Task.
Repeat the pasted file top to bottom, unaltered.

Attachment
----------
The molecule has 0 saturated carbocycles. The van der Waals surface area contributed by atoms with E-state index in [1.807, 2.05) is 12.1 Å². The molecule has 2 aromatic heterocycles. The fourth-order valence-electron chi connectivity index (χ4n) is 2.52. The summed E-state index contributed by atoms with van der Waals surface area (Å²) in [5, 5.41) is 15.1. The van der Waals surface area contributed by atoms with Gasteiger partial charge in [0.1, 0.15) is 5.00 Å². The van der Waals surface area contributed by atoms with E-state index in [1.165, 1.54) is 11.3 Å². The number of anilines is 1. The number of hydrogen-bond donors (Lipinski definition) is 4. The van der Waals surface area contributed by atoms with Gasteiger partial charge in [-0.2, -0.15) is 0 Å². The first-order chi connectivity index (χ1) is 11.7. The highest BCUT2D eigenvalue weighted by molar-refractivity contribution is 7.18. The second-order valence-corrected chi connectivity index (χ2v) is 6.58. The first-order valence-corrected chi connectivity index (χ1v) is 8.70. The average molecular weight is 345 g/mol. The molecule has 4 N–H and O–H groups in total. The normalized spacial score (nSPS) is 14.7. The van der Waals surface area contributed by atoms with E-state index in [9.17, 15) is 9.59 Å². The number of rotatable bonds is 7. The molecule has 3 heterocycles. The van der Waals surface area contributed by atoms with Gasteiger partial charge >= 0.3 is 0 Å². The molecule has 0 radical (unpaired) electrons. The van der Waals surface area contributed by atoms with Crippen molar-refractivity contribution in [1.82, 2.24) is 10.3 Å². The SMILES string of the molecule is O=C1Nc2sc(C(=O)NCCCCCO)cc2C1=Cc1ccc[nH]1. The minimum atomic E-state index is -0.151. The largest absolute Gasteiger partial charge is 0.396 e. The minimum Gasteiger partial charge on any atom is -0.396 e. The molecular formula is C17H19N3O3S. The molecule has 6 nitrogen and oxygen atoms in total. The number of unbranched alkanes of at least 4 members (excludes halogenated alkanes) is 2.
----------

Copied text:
The molecule has 0 saturated carbocycles. The van der Waals surface area contributed by atoms with E-state index in [1.807, 2.05) is 12.1 Å². The molecule has 2 aromatic heterocycles. The fourth-order valence-electron chi connectivity index (χ4n) is 2.52. The summed E-state index contributed by atoms with van der Waals surface area (Å²) in [5, 5.41) is 15.1. The van der Waals surface area contributed by atoms with Gasteiger partial charge in [0.1, 0.15) is 5.00 Å². The van der Waals surface area contributed by atoms with E-state index in [1.165, 1.54) is 11.3 Å². The number of anilines is 1. The number of hydrogen-bond donors (Lipinski definition) is 4. The van der Waals surface area contributed by atoms with Gasteiger partial charge in [-0.2, -0.15) is 0 Å². The first-order chi connectivity index (χ1) is 11.7. The highest BCUT2D eigenvalue weighted by molar-refractivity contribution is 7.18. The second-order valence-corrected chi connectivity index (χ2v) is 6.58. The first-order valence-corrected chi connectivity index (χ1v) is 8.70. The average molecular weight is 345 g/mol. The molecule has 4 N–H and O–H groups in total. The normalized spacial score (nSPS) is 14.7. The van der Waals surface area contributed by atoms with E-state index in [9.17, 15) is 9.59 Å². The number of rotatable bonds is 7. The molecule has 3 heterocycles. The van der Waals surface area contributed by atoms with Gasteiger partial charge >= 0.3 is 0 Å². The molecule has 0 radical (unpaired) electrons. The van der Waals surface area contributed by atoms with Crippen molar-refractivity contribution in [1.82, 2.24) is 10.3 Å². The SMILES string of the molecule is O=C1Nc2sc(C(=O)NCCCCCO)cc2C1=Cc1ccc[nH]1. The minimum atomic E-state index is -0.151. The largest absolute Gasteiger partial charge is 0.396 e. The minimum Gasteiger partial charge on any atom is -0.396 e. The molecular formula is C17H19N3O3S. The molecule has 6 nitrogen and oxygen atoms in total. The number of unbranched alkanes of at least 4 members (excludes halogenated alkanes) is 2.